Sunday, August 28, 2011

Welfare Queens, Updated

Ronald Reagan was the best, in 1980 extolling the virtues of states rights just outside of Philadelphia, Mississippi, where civil rights workers Andrew Goodman, Michael Schwerner, and James Chaney had been murdered by Ku Klux Klansmen doing the work of the Southern white aristocracy. As President, he brought to the fore the myth of the "welfare queen," a powerful symbol later debunked. And he didn't stop there.

Blatant appeals to white fears have not been so politically correct since the day after Barack Obama's election. On that occasion, Frank Rich could write "while there are still bigots in America, they are in unambiguous retreat" now that we have "another America- hardly a perfect or prejudice-free America, but a union that can change and does, aspiring to perfection even if it can never achieve it" (now 62 years old, Rich has since lost his youthful exuberance). A year before the election, Paul Krugman had observed "we have become a more diverse and less racist country over time." He believed "anti-immigrant rhetoric (could not) replace old-fashioned racial politics" because" it mobilizes the same shrinking pool of whites — and alienates the growing number of Latino voters."

We have, in fact, made progress of a sort. Now we don't have to demonize immigrants, blacks, welfare recipients, or any other class of citizens. It's now a larger, more diverse group of Americans vilified by the Republican Party.

Chris Hayes, substituting for Lawrence O'Donnell Friday evening, sets it up:

HAYES: In the Spotlight tonight, kicking the unemployed when they are down. In Ohio, a Republican state senator is introducing a bill that would require people seeking unemployment benefits and welfare to first take a drug test, and, of course, also pay for the test. Legislation is being driven by the apparently unkillable prejudice that the poor are shiftless, drug addled lay abouts, scheming to get their hands on your precious, precious, gooey tax dollars.

Here`s Ohio State Senator Tim Schaeffer (ph) explaining his thought process.


UNIDENTIFIED MALE: How would we as taxpayers know that this isn`t kind of the boogie man out there? It`s an idea that it`s a problem. But we don`t have any concrete data to tell us that it really is a problem. How do you know?

UNIDENTIFIED MALE: Well, we will have data once we implement the system, and once we implement the testing. You know, if 100 percent of the people who apply for public assistance come clean, come out clean, and don`t have any drugs in the system, then fine, great. But my suspicion is we will find some.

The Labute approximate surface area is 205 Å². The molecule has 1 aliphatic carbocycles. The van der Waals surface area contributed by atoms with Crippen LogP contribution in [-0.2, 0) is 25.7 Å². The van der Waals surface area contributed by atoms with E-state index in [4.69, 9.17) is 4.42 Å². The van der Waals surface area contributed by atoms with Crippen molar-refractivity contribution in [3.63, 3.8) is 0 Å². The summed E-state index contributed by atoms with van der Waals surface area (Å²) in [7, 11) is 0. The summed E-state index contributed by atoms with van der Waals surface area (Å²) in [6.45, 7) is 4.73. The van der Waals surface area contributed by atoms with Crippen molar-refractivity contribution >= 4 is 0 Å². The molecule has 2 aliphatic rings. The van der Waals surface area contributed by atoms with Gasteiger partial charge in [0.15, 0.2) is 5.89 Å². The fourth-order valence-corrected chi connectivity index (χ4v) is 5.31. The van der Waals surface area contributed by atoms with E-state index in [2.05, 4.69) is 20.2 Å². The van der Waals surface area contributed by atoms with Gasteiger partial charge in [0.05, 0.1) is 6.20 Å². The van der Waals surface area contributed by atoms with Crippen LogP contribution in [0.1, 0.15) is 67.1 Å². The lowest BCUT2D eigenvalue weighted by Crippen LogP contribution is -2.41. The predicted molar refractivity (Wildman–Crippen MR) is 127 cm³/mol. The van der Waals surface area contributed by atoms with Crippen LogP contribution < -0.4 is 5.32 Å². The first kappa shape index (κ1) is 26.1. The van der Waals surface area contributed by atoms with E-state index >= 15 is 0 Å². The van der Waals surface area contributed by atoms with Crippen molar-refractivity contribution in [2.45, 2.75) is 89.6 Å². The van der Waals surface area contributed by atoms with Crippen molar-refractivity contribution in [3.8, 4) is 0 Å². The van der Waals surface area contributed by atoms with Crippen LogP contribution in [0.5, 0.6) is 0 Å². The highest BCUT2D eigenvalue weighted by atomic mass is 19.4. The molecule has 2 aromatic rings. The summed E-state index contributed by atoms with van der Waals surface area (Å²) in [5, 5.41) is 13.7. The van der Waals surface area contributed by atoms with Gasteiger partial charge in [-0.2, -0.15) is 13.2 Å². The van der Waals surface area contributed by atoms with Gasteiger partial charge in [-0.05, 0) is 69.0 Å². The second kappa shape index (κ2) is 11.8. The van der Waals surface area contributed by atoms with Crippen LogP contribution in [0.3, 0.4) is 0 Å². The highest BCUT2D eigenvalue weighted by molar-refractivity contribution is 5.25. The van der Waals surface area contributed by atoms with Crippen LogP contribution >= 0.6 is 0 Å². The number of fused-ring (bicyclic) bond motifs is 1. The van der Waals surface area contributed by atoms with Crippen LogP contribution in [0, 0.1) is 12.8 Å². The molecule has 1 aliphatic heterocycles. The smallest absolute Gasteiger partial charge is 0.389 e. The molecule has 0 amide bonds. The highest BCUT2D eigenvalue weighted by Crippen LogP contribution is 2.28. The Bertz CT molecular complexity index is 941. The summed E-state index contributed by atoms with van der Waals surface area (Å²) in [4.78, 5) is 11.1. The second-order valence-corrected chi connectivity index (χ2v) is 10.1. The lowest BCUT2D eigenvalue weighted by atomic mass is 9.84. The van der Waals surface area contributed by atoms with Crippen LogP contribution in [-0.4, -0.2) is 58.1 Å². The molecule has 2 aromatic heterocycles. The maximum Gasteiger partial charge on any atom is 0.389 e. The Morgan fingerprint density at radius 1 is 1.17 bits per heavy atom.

HAYES: Yeah, that`s my suspicion, too, if you -- I don`t know -- drug tested the state senators of the state of Ohio. If this sounds startlingly familiar, it should, because just last night, we looked at the case of a Florida Governor Rick Scott, who pushed through a similar policy that required drug tests for welfare applicants. And the results?


HAYES: So was the rate of Floridians applying for welfare who also tested positive drug use at the national level of 8.7 percent? No. Was it eight percent? Was it 7.5? Was it seven percent? Was it 6.5 percent or six percent or 5.5 or five percent, like you might be thinking?

Was it 4.5 percent or four percent or even 3.5 percent? Was it three percent? Wrong again.

The rate of Floridians applying for welfare who tested positive for drug use is just -- drum roll -- two percent. Two percent, a full 6.7 percent lower than the probably actually too low government figure for the national average.


HAYES: The Florida and Ohio drug testing laws come at a time when Republicans are launching a new attack on the working poor. In his presidential announcement speech, Texas Governor Rick Perry expressed outrage at 46.4 percent of households paid no federal income tax in 2011.


GOV. RICK PERRY (R), PRESIDENTIAL CANDIDATE: We`re dismayed at the injustice that nearly half of all Americans don`t even pay any income tax.


HAYES: He is not -- just in case it wasn`t clear in that clip, he`s not outraged at the injustice that nearly half of American households work, but are paid so little that their take home pay barely covers basic necessities. He is outraged because they are not paying more taxes.

Fifteen years ago this week, President Bill Clinton signed a bill ending Welfare as we know it. Democrats hope that stroke of triangulation would end the demonization of welfare queens and take the issue off the table.

No, it didn't and Hayes concludes

What we`re seeing instead is that the category of welfare queen has simply expanded to now include the working poor, and those unlucky enough to lose their jobs during the Great Recession.

Consider Orrin Hatch, who believes "the place where you've got to get revenues has to come from the middle class" and complains "Now we don’t want the really poor people who are in poverty to pay income taxes. But 51 percent of all households?" And Rick Perry, who is "dismayed at the injustice that nearly half of all Americans don't even pay any income tax." And Michele Bachmann (a former IRS attorney) pretending there is no tax but the income tax: "A system in which 47% of Americans don't pay any tax is ruinous for a democracy because there is no tie to the government beneifts that people demand. I think everyone should have to pay something."

No longer politically correct to dump on single out any one group- blacks, the poor, or illegal immigranst- it has become acceptable to discredit most Americans, including the working and middle classes. "We've come a long way," Frank Rich wrote on November 9, 2008. He was convinced Barack Obama knew "we are the ones we've been waiting for" because "millions of such Americans were here all along, waiting for a leader. This was the week that they reclaimed their country." Change We Can Believe In, indeed.

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